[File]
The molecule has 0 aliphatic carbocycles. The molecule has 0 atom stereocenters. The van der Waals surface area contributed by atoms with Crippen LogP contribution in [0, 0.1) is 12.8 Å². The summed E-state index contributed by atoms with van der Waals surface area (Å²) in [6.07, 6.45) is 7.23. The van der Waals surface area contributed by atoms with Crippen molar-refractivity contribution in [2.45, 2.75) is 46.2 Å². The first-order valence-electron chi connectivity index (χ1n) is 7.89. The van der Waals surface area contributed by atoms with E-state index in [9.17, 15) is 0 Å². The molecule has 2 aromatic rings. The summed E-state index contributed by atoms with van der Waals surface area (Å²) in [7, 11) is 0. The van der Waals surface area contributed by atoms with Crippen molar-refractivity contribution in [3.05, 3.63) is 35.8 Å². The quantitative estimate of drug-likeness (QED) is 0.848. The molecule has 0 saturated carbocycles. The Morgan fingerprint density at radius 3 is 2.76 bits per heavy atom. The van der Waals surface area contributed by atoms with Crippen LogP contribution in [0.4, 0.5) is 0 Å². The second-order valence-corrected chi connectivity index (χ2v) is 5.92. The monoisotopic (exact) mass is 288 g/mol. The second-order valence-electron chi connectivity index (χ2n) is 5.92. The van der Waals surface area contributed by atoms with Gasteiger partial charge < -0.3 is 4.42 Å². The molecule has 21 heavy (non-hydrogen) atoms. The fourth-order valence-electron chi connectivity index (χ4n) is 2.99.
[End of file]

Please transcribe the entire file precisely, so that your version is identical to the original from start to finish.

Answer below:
The molecule has 0 aliphatic carbocycles. The molecule has 0 atom stereocenters. The van der Waals surface area contributed by atoms with Crippen LogP contribution in [0, 0.1) is 12.8 Å². The summed E-state index contributed by atoms with van der Waals surface area (Å²) in [6.07, 6.45) is 7.23. The van der Waals surface area contributed by atoms with Crippen molar-refractivity contribution in [2.45, 2.75) is 46.2 Å². The first-order valence-electron chi connectivity index (χ1n) is 7.89. The van der Waals surface area contributed by atoms with E-state index in [9.17, 15) is 0 Å². The molecule has 2 aromatic rings. The summed E-state index contributed by atoms with van der Waals surface area (Å²) in [7, 11) is 0. The van der Waals surface area contributed by atoms with Crippen molar-refractivity contribution in [3.05, 3.63) is 35.8 Å². The quantitative estimate of drug-likeness (QED) is 0.848. The molecule has 0 saturated carbocycles. The Morgan fingerprint density at radius 3 is 2.76 bits per heavy atom. The van der Waals surface area contributed by atoms with Crippen LogP contribution in [0.4, 0.5) is 0 Å². The second-order valence-corrected chi connectivity index (χ2v) is 5.92. The monoisotopic (exact) mass is 288 g/mol. The second-order valence-electron chi connectivity index (χ2n) is 5.92. The van der Waals surface area contributed by atoms with Gasteiger partial charge < -0.3 is 4.42 Å². The molecule has 21 heavy (non-hydrogen) atoms. The fourth-order valence-electron chi connectivity index (χ4n) is 2.99.